Opinion: Without Haiti, there would be no Louisiana Purchase

By Wadner Pierre

This Op-Ed was originally published by the Loyola University New Orleans students newspaper, The Maroon on January 18, 2018

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Haitians protest in New York in response to U.S. President Donald J. Trump’s disparaging comments about Haiti on Jan. 16, 2018. Photo by Vladimir Laguerre

It’s hard to believe that in the 21st century, our current president, who claims to be “genius” and “stable” uses racist, vile and undiplomatic language vehemently to describe a nation in which he’s deemed a ‘sh*thole’ country. This is the same nation that helped doubled the size of his country, The United States of America.

Trump’s use of vulgar and racist slurs to talk about my native country and my people, tells me two things about him: he is either ignorant when it comes to historical knowledge or simply ill-informed. By voicing his preference for Norwegians over Haitians and people from all 54 countries in the African continent, he sends a clear signal that he is anti-black race. As Steve Forester told the Miami Herald, “Now that all the emperor’s clothes have been stripped off, we see.”

Mr. Trump, The Haitian people have been contributing to make America a better place before the arrival of your father from Germany and your mother from Scotland. Haitian soldiers fought side by side with American soldiers to free the United States from British rule in the 1779 Battle of Savanah in Georgia. Haitian immigrants like Jean-Baptiste Pointe du Sable from my town St. Marc, Haiti, founded one of America’s largest Metropolitan cities, the great City of Chicago. One of the unintended consequences of the Haitian revolution was to enable the U. S. to purchase Louisiana, what will later be known as the “cheapest purchase in history.”

Furthermore, Trump in his role as the chief of the American diplomacy, has caused an irreparable diplomatic debacle by falsely claiming that all 54 African countries are “sh*thole” nations, including Egypt one of America’s strategic partners in the African region. U.S. ambassadors accredited to those African countries, Haiti and El Salvador were summoned by their host countries to explain the president’s reckless behavior.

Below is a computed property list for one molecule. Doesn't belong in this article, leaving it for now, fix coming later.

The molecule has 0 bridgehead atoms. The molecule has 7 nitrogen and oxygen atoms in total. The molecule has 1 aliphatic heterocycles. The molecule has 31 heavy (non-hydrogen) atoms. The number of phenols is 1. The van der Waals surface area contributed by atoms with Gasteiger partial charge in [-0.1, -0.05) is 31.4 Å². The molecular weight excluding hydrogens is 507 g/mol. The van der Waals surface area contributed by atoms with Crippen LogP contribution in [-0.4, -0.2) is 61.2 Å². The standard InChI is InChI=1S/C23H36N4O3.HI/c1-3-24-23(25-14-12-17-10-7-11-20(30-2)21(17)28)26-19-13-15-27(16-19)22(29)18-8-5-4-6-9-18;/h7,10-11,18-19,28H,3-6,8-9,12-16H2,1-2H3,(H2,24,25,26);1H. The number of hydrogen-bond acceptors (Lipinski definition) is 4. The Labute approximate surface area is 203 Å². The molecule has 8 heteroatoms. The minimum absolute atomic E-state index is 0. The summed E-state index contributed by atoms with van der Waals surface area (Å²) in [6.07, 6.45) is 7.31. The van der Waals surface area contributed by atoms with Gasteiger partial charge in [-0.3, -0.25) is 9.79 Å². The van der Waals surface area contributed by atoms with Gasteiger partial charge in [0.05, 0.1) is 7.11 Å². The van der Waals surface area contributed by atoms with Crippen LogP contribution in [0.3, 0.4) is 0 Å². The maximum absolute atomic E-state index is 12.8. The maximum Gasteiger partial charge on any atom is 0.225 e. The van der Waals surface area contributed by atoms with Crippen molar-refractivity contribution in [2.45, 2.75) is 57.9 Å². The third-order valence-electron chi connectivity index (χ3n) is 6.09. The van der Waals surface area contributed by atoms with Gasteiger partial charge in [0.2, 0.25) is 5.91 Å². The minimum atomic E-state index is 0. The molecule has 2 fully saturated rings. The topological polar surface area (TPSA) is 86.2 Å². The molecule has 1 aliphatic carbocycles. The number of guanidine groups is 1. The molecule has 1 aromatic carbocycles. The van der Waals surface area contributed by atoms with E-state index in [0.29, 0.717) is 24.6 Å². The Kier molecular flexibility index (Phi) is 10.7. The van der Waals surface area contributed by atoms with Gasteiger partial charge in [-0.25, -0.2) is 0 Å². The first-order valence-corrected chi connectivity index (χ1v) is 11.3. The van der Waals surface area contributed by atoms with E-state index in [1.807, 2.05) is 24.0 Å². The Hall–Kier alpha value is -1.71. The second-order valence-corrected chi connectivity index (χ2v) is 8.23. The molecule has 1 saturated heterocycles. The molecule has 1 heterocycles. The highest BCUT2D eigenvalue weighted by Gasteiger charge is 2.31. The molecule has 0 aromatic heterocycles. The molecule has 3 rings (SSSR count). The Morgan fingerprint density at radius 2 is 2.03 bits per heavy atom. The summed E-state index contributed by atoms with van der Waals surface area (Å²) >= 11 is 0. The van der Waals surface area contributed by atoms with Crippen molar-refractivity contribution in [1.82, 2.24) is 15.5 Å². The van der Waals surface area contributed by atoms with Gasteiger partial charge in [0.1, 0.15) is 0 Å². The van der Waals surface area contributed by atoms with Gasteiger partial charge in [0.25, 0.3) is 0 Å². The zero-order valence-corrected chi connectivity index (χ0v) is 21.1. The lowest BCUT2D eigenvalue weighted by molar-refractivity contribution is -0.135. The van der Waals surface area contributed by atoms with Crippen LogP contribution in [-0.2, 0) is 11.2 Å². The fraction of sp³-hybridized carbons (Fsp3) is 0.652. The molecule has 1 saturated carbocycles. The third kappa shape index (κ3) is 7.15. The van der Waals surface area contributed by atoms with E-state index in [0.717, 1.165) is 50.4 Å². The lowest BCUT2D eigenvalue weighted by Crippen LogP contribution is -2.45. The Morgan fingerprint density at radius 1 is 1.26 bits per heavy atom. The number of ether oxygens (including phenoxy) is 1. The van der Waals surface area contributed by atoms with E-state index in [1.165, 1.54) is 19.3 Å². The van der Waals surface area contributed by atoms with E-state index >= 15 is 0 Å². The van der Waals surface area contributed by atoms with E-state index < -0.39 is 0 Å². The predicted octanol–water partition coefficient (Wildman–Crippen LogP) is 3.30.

Let me be as clear as I can, Mr. President, Haiti is not a “sh*thole” country but the first black republic in the world, and the second nation to declare its independence in the Americas. Haiti is the country whose leaders fought and supported the liberation of the Americas. Haiti is the country that the United States occupied for 19 years (1915-1934). Haiti is the country that America waited for almost six decades before recognized it as a nation.

Haitian people are hard-working people. Haitian people form the social, economic, intellectual and professional fabrics of America. Additionally, Haitians work for you at your Mar-a-Lago estate in West Palm, FL.

Using derogatory language to portray those Haitians and our brothers and sisters from many African countries and in the Latin America is outrageous, disgraceful, and is an insult and affront to the black race, an embarrassment to the American people, as well as a dishonor for the office of the presidency.

For those Americans, out there, please don’t let politicians mislead you on the current immigration debate. People from Haiti, El Salvador and African countries who are currently living under Temporary Protected Status AKA TPS have contributed billions of dollars to the U.S. economy and are parents of thousands of American-born children. According to the Center for American Progress, “If Salvadoran, Honduran and Haitian workers with TPS were removed from the labor force, the U.S would lose $164 billion in gross domestic product (GDP) over the next decade.” TPS holders pay taxes and have no rights to any government benefits.

Mr. Trump, if in your eyes, Haiti and other American states are sh*thole countries, you should believe that is partly the result of America’s “sh*thole” foreign policy towards the region. I think, Mr. President, you would agree with me that it is time for America to clean up its sh*t in the Americas, particularly in the Latin and Caribbean regions.

Wadner Pierre is Loyola Mass Communications graduate ( A’13) and holds a Masters of Science in International Relations from University of Aberdeen, Scotland, UK. Wadner is a foreign policy and diplomacy enthusiast. You can reach to him via his email: wadnerpierre@gmail.com

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